Effective communication in hospitals is vital to save lives and ensure patients receive the best care. Clinicians and managers alike should work to hone their skills in this area, as Liza Coffin explains
Most of the safer patients initiative's work on communications focuses on clinicians, but the lessons we draw from this are just as applicable to managers seeking to influence policy makers.
Good communication between patients and staff at all levels is particularly important if a patient's condition begins to deteriorate. Early detection and prompt and clear communication of the situation are necessary to save lives.
In a recent conversation, Julie Smith, head of nursing for the medical directorate at North East Wales trust, pinpointed differing communication styles as the root cause of miscommunication between staff.
In situations where patients' lives are at stake, this can become a critical obstacle to effective and safe care.
The safer patients initiative is training nurses, doctors and physiotherapists in North East Wales trust and 19 other hospitals across the UK to use a communication tool to help them overcome their differing communication styles.
The Situation – Background - Assessment – Recommendation (SBAR) tool acts as a reminder to health professionals to describe the situation, the background, their assessment and their recommendation. The tool gives a structured format that allows essential patient information to be clearly communicated and then questioned by the listener, with the end result of the conversation being a decision on the best course of action. It can be used when communicating in person, over the phone or even online.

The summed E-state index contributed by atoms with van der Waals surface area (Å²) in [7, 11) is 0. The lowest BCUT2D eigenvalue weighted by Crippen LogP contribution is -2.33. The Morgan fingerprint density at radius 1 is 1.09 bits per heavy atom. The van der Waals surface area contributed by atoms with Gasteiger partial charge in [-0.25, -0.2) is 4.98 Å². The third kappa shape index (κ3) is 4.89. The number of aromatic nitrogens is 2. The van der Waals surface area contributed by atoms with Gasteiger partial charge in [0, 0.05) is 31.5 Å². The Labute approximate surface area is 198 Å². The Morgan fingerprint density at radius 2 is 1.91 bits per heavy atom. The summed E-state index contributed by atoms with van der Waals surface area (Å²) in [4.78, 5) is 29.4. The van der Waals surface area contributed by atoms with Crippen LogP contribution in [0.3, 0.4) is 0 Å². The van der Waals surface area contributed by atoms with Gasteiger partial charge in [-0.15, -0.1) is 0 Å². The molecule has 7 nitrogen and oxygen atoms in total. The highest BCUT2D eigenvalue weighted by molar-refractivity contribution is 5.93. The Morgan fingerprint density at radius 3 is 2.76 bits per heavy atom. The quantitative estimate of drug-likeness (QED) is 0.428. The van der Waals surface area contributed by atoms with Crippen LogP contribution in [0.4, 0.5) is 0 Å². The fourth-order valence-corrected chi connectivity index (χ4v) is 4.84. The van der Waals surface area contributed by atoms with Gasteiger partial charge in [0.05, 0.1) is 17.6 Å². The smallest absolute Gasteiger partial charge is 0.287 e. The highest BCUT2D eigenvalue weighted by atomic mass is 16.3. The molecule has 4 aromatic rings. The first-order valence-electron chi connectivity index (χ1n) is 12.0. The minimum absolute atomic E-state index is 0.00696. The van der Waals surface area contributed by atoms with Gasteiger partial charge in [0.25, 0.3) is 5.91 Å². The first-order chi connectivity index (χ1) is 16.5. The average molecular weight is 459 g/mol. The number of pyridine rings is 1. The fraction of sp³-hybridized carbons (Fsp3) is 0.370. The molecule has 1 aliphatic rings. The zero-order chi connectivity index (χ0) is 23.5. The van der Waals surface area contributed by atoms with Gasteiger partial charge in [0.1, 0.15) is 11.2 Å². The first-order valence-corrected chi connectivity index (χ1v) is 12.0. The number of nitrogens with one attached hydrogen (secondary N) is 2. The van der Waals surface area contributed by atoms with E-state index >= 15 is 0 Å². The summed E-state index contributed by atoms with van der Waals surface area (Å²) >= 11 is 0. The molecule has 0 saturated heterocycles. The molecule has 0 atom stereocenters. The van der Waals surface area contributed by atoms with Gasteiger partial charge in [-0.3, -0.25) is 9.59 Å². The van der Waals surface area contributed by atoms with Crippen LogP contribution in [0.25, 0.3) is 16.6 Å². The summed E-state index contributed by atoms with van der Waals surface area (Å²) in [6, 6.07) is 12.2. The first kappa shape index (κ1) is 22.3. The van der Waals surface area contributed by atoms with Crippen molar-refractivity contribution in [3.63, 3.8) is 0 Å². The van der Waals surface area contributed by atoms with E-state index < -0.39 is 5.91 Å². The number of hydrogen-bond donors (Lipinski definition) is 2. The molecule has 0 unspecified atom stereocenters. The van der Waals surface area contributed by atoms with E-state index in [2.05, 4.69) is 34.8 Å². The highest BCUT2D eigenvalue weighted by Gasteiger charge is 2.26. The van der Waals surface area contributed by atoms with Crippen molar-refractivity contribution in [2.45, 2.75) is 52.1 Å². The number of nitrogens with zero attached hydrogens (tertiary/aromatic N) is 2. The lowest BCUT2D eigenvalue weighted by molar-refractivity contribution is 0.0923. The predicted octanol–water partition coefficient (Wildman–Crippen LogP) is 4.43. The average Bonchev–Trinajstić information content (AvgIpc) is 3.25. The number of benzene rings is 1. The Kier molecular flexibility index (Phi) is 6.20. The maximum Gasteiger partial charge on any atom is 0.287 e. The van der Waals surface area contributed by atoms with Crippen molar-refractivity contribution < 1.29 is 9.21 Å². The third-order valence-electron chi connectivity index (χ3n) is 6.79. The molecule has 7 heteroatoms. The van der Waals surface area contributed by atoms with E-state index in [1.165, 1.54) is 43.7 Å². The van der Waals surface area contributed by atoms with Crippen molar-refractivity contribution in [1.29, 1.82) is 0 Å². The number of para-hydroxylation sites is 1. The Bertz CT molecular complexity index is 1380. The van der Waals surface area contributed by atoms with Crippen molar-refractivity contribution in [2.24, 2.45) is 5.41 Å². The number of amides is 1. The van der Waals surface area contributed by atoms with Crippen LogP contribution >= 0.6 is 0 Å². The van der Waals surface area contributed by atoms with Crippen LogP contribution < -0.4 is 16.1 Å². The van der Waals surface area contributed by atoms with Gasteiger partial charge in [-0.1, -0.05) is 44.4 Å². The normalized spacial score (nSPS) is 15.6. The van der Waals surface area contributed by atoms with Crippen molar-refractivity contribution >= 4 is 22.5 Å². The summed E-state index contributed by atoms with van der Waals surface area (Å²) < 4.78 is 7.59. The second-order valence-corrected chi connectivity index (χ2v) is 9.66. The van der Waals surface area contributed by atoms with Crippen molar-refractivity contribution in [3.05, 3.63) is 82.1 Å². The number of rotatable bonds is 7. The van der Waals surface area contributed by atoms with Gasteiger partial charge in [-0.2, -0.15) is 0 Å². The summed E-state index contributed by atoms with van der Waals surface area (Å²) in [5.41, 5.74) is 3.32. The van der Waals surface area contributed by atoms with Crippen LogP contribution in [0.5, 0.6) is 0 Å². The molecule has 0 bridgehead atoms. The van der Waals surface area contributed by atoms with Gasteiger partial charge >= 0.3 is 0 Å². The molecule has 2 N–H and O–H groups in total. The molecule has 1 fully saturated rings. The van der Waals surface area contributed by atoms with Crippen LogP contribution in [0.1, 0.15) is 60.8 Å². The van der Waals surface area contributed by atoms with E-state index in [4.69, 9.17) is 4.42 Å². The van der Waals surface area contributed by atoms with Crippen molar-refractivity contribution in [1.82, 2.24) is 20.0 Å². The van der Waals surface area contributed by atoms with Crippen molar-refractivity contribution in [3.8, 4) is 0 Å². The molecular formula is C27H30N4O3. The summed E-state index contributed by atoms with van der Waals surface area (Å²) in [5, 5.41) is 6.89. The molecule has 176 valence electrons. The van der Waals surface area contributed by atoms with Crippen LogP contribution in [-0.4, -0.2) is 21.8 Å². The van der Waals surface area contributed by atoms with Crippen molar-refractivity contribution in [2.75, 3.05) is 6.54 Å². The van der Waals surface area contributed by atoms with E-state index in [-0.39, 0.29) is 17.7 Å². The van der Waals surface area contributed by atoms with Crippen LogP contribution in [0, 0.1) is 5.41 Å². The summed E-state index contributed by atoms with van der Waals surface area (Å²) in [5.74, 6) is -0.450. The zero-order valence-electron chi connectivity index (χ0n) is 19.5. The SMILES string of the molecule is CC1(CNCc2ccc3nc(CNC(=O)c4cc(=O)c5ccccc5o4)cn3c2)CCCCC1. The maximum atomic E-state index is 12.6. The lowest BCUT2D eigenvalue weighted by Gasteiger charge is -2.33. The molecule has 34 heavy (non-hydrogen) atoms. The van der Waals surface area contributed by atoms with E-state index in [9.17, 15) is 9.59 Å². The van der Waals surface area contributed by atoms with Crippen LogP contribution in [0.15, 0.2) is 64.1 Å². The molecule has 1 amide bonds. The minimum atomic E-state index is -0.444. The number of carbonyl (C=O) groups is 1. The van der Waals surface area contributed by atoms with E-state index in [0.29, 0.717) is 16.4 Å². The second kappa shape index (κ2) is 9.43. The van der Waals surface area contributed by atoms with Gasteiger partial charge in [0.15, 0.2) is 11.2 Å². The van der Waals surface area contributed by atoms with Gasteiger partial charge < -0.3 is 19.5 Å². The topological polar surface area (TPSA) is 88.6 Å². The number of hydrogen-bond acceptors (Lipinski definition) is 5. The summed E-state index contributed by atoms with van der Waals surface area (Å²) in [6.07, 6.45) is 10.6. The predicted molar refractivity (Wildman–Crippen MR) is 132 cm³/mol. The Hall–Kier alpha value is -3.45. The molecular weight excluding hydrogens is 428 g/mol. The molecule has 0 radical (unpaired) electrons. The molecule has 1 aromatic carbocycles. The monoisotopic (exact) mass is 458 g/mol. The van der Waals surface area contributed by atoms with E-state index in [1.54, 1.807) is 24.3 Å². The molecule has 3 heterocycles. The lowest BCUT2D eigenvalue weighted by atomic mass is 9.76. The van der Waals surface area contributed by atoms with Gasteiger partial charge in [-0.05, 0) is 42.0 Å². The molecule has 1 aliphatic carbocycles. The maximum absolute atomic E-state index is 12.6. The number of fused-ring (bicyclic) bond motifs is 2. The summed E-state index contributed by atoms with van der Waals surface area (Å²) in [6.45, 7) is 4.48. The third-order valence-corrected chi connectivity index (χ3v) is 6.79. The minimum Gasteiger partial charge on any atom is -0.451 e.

The principles of the tool were adapted successfully from the military to the NHS, and they could also be adapted for health service management.
In the face of rapid change, managers need to communicate numerous issues to people with influence. There are many opportunities to communicate with policy makers. Unfortunately, unlike the participants in the safer patients initiative, we are unlikely to find ourselves in a position where we can train policy makers to improve their communication with us.
Managers need to communicate in a way that gives them the best chance of being listened to and understood.
The SBAR tool can help managers structure their communication. Here are five golden rules managers should consider when seeking to communicate effectively with those in positions of influence:
Timing - if you have the luxury of choosing your moment, do so carefully.
Target - choose the person or organisation with whom you want to communicate based on an assessment of who has the power to carry out your recommendations and to whom you can gain access.
Clarity - communicate clearly and simply, bearing in mind that the recipient may not share your knowledge or experience. Make it clear what action you would like to be taken.
Evidence - where possible, ensure your messages are supported by evidence so they are difficult to dispute.
Repeat - be prepared to repeat yourself and, while making necessary adaptations to the method of communication, continue doing so with determination.
By adapting techniques used by clinicians in the safer patients initiative, managers hold the power to strengthen their influence over the health service's policy makers.